* Follows worker rejection of Opel plant closure plan
* European car sales in freefall
* Chancellor Angela Merkel facing re-election in September
BERLIN, April 5 (Reuters) - The chief executive of General Motors and the head of its Opel unit in Germany will meet Chancellor Angela Merkel next week to discuss the rejection of a plant closure timetable by workers which could speed the factory’s shutdown.
With job losses looming at Opel’s Bochum plant and against a background of European car sales in freefall, government spokesman Georg Streiter said Dan Akerson and Karl-Thomas Neumann will have a one-hour session with Merkel in Berlin on Thursday.
Merkel is seeking a third term as chancellor in September. Her re-election in 2009 took place amid tortuous negotiations between GM and Berlin, which applied pressure to save Opel by selling a stake to supplier Magna.
The deal eventually fell through, but only after the election, which meant it did not spoil Merkel’s victory.
Opel, GM’s second-largest brand behind Chevrolet, has lost billions of euros in recent years as European car sales have plunged to near 20-year lows, despite repeated bouts of job cuts.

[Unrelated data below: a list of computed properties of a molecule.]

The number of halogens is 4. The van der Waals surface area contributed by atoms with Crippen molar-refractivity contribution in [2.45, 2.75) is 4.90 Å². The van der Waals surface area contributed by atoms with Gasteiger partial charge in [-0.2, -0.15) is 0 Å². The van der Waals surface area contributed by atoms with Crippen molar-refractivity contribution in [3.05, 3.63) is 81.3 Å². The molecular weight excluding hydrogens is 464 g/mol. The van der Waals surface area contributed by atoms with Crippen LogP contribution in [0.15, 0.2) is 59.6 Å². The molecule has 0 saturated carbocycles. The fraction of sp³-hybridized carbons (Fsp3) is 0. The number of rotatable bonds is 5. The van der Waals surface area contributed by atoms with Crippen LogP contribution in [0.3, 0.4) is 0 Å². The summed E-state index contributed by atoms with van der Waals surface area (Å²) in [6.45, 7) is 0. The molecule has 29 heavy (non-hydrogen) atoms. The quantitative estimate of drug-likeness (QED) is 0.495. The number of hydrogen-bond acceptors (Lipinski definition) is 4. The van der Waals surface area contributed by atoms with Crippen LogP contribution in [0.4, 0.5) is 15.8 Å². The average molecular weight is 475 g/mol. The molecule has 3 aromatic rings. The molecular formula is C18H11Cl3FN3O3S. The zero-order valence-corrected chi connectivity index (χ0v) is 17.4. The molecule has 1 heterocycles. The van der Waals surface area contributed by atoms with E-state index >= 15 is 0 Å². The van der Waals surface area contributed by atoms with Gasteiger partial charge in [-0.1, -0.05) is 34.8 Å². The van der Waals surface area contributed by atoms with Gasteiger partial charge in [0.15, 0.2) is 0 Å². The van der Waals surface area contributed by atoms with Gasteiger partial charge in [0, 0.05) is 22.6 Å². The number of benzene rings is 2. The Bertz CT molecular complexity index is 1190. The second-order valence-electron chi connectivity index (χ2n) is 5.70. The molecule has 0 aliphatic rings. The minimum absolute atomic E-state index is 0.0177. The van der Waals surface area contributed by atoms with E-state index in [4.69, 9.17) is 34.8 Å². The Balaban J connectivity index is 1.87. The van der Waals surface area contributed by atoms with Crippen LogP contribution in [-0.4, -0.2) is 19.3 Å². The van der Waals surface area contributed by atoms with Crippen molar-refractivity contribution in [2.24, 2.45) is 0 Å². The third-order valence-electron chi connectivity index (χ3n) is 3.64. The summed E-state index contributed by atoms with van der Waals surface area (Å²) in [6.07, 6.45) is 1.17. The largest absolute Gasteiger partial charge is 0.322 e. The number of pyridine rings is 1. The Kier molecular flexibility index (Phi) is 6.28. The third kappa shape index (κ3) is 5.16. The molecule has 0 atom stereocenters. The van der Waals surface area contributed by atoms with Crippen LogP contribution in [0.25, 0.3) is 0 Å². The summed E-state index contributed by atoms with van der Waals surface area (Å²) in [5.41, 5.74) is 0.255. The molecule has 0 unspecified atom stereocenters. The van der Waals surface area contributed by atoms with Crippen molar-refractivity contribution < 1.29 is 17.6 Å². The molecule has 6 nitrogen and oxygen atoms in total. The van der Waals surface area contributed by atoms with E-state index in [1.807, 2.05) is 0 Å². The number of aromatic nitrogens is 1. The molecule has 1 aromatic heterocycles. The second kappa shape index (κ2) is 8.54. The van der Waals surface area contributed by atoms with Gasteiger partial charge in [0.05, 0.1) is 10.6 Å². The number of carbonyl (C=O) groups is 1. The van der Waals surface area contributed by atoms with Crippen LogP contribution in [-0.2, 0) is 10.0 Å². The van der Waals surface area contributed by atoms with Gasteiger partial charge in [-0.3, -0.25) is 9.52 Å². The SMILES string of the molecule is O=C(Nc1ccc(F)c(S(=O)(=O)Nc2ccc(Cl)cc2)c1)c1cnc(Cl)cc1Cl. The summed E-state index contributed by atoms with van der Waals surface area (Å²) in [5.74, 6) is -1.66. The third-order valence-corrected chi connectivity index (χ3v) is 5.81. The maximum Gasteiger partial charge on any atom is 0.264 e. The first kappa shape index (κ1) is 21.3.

Opel workers at Bochum last month rejected a restructuring deal agreed by union leaders and management which would have kept the plant open through the end of 2016 on significantly reduced staff numbers.
The rejection could lead to the plant’s closing at the end of next year.
Streiter said the meeting with Merkel coincided with a meeting of the GM board in Germany and was at the U.S. automaker’s request.
Asked by reporters whether Opel would be the subject of Thursday’s discussions, Streiter said he “could not rule it out”.
German Economy Minister Philipp Roesler will not attend as he will be on an official trip to Turkey, his ministry said.
Management offered to keep the Bochum plant in western Germany open for another two years until the end of 2016 and then retain 1,200 of the more than 3,000 employees in other component and warehousing jobs.
In exchange, workers would have had to agree to wage increases being delayed.